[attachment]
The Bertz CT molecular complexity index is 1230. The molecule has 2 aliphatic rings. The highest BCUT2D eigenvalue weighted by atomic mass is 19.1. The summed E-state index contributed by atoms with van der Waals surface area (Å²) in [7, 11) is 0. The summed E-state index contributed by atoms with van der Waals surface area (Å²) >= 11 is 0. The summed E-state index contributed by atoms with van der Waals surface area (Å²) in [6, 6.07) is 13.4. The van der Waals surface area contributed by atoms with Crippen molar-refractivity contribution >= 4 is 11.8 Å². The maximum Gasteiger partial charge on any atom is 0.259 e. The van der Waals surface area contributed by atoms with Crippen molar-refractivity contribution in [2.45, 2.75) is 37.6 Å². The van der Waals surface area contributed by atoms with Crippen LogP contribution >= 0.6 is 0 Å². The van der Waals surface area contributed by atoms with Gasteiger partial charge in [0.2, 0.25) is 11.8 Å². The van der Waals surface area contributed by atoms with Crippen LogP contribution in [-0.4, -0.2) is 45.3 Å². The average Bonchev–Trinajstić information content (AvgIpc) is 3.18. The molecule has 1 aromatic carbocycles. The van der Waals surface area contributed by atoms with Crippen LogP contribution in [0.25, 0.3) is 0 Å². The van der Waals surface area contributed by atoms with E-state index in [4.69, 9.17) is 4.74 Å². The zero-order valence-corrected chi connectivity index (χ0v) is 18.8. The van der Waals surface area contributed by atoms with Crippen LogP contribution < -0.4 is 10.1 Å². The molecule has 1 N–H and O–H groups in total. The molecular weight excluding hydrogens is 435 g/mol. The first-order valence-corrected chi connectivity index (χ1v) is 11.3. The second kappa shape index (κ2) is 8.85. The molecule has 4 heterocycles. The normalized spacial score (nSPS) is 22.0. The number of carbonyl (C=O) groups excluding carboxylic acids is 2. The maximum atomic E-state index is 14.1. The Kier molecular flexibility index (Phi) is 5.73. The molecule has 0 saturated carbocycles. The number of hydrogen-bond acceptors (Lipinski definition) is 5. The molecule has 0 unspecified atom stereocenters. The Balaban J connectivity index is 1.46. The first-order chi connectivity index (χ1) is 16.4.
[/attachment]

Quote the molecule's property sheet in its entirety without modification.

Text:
The Bertz CT molecular complexity index is 1230. The molecule has 2 aliphatic rings. The highest BCUT2D eigenvalue weighted by atomic mass is 19.1. The summed E-state index contributed by atoms with van der Waals surface area (Å²) in [7, 11) is 0. The summed E-state index contributed by atoms with van der Waals surface area (Å²) >= 11 is 0. The summed E-state index contributed by atoms with van der Waals surface area (Å²) in [6, 6.07) is 13.4. The van der Waals surface area contributed by atoms with Crippen molar-refractivity contribution >= 4 is 11.8 Å². The maximum Gasteiger partial charge on any atom is 0.259 e. The van der Waals surface area contributed by atoms with Crippen molar-refractivity contribution in [2.45, 2.75) is 37.6 Å². The van der Waals surface area contributed by atoms with Crippen LogP contribution >= 0.6 is 0 Å². The van der Waals surface area contributed by atoms with Gasteiger partial charge in [0.2, 0.25) is 11.8 Å². The van der Waals surface area contributed by atoms with Crippen LogP contribution in [-0.4, -0.2) is 45.3 Å². The average Bonchev–Trinajstić information content (AvgIpc) is 3.18. The molecule has 1 aromatic carbocycles. The van der Waals surface area contributed by atoms with Crippen LogP contribution in [0.25, 0.3) is 0 Å². The van der Waals surface area contributed by atoms with E-state index in [4.69, 9.17) is 4.74 Å². The zero-order valence-corrected chi connectivity index (χ0v) is 18.8. The van der Waals surface area contributed by atoms with Crippen LogP contribution < -0.4 is 10.1 Å². The molecule has 1 N–H and O–H groups in total. The molecular weight excluding hydrogens is 435 g/mol. The first-order valence-corrected chi connectivity index (χ1v) is 11.3. The second kappa shape index (κ2) is 8.85. The molecule has 4 heterocycles. The normalized spacial score (nSPS) is 22.0. The number of carbonyl (C=O) groups excluding carboxylic acids is 2. The maximum atomic E-state index is 14.1. The Kier molecular flexibility index (Phi) is 5.73. The molecule has 0 saturated carbocycles. The number of hydrogen-bond acceptors (Lipinski definition) is 5. The molecule has 0 unspecified atom stereocenters. The Balaban J connectivity index is 1.46. The first-order chi connectivity index (χ1) is 16.4.